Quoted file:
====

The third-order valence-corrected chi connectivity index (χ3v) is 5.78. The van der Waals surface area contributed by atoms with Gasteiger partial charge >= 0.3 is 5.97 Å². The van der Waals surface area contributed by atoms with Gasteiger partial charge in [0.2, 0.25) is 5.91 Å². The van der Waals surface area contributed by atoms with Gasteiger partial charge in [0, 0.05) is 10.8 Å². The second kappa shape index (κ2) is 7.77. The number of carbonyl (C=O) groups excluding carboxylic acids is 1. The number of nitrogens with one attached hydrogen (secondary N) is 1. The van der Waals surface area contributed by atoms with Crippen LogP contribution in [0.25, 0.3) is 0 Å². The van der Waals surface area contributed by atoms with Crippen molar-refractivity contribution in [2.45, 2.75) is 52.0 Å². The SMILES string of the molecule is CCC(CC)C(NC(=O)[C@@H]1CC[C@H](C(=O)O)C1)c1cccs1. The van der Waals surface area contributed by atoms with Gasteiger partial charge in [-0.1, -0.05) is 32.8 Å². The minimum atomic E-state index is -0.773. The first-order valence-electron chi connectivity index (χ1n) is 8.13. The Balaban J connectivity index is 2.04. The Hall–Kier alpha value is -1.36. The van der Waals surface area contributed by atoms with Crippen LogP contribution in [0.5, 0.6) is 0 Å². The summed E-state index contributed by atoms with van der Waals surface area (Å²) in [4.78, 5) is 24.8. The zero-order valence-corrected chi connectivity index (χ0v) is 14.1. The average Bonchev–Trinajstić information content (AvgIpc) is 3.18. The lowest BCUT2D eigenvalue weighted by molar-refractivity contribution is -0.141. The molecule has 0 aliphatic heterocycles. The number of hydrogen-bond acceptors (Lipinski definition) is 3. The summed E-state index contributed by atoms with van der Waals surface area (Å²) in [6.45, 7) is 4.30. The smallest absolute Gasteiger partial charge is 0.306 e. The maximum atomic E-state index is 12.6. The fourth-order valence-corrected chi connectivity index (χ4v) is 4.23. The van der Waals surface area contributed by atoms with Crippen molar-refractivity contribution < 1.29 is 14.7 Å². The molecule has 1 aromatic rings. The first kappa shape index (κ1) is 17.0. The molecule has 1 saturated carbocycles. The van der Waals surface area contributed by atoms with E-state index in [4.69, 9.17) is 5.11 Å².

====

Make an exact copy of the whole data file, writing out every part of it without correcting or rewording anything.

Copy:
The third-order valence-corrected chi connectivity index (χ3v) is 5.78. The van der Waals surface area contributed by atoms with Gasteiger partial charge >= 0.3 is 5.97 Å². The van der Waals surface area contributed by atoms with Gasteiger partial charge in [0.2, 0.25) is 5.91 Å². The van der Waals surface area contributed by atoms with Gasteiger partial charge in [0, 0.05) is 10.8 Å². The second kappa shape index (κ2) is 7.77. The number of carbonyl (C=O) groups excluding carboxylic acids is 1. The number of nitrogens with one attached hydrogen (secondary N) is 1. The van der Waals surface area contributed by atoms with Crippen LogP contribution in [0.25, 0.3) is 0 Å². The van der Waals surface area contributed by atoms with Crippen molar-refractivity contribution in [2.45, 2.75) is 52.0 Å². The SMILES string of the molecule is CCC(CC)C(NC(=O)[C@@H]1CC[C@H](C(=O)O)C1)c1cccs1. The van der Waals surface area contributed by atoms with Gasteiger partial charge in [-0.1, -0.05) is 32.8 Å². The minimum atomic E-state index is -0.773. The first-order valence-electron chi connectivity index (χ1n) is 8.13. The Balaban J connectivity index is 2.04. The Hall–Kier alpha value is -1.36. The van der Waals surface area contributed by atoms with Crippen LogP contribution in [0.5, 0.6) is 0 Å². The summed E-state index contributed by atoms with van der Waals surface area (Å²) in [4.78, 5) is 24.8. The zero-order valence-corrected chi connectivity index (χ0v) is 14.1. The average Bonchev–Trinajstić information content (AvgIpc) is 3.18. The lowest BCUT2D eigenvalue weighted by molar-refractivity contribution is -0.141. The molecule has 0 aliphatic heterocycles. The number of hydrogen-bond acceptors (Lipinski definition) is 3. The summed E-state index contributed by atoms with van der Waals surface area (Å²) in [6.45, 7) is 4.30. The smallest absolute Gasteiger partial charge is 0.306 e. The maximum atomic E-state index is 12.6. The fourth-order valence-corrected chi connectivity index (χ4v) is 4.23. The van der Waals surface area contributed by atoms with Crippen molar-refractivity contribution < 1.29 is 14.7 Å². The molecule has 1 aromatic rings. The first kappa shape index (κ1) is 17.0. The molecule has 1 saturated carbocycles. The van der Waals surface area contributed by atoms with E-state index in [4.69, 9.17) is 5.11 Å².